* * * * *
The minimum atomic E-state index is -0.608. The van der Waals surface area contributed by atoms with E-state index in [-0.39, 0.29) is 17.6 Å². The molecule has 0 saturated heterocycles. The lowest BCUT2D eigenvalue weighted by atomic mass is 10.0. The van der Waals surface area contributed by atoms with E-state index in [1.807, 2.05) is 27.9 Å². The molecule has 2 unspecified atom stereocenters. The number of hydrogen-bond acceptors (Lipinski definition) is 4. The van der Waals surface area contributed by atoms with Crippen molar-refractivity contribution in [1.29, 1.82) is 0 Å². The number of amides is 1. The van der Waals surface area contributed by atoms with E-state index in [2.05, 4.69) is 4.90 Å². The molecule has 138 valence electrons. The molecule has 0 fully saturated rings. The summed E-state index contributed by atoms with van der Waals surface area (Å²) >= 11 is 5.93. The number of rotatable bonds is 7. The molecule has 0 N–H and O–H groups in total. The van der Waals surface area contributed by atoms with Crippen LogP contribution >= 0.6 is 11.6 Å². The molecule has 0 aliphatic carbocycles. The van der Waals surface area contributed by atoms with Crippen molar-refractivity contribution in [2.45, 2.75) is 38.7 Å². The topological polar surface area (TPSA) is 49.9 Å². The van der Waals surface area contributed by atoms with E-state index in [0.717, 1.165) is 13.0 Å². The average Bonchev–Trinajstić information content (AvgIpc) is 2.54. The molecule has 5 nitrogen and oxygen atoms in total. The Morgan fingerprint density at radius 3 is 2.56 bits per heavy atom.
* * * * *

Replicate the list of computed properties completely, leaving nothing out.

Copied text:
The minimum atomic E-state index is -0.608. The van der Waals surface area contributed by atoms with E-state index in [-0.39, 0.29) is 17.6 Å². The molecule has 0 saturated heterocycles. The lowest BCUT2D eigenvalue weighted by atomic mass is 10.0. The van der Waals surface area contributed by atoms with E-state index in [1.807, 2.05) is 27.9 Å². The molecule has 2 unspecified atom stereocenters. The number of hydrogen-bond acceptors (Lipinski definition) is 4. The van der Waals surface area contributed by atoms with Crippen molar-refractivity contribution in [1.29, 1.82) is 0 Å². The number of amides is 1. The van der Waals surface area contributed by atoms with E-state index in [2.05, 4.69) is 4.90 Å². The molecule has 138 valence electrons. The molecule has 0 fully saturated rings. The summed E-state index contributed by atoms with van der Waals surface area (Å²) >= 11 is 5.93. The number of rotatable bonds is 7. The molecule has 0 N–H and O–H groups in total. The van der Waals surface area contributed by atoms with Crippen LogP contribution >= 0.6 is 11.6 Å². The molecule has 0 aliphatic carbocycles. The van der Waals surface area contributed by atoms with Crippen molar-refractivity contribution in [2.45, 2.75) is 38.7 Å². The topological polar surface area (TPSA) is 49.9 Å². The van der Waals surface area contributed by atoms with E-state index in [0.717, 1.165) is 13.0 Å². The average Bonchev–Trinajstić information content (AvgIpc) is 2.54. The molecule has 5 nitrogen and oxygen atoms in total. The Morgan fingerprint density at radius 3 is 2.56 bits per heavy atom.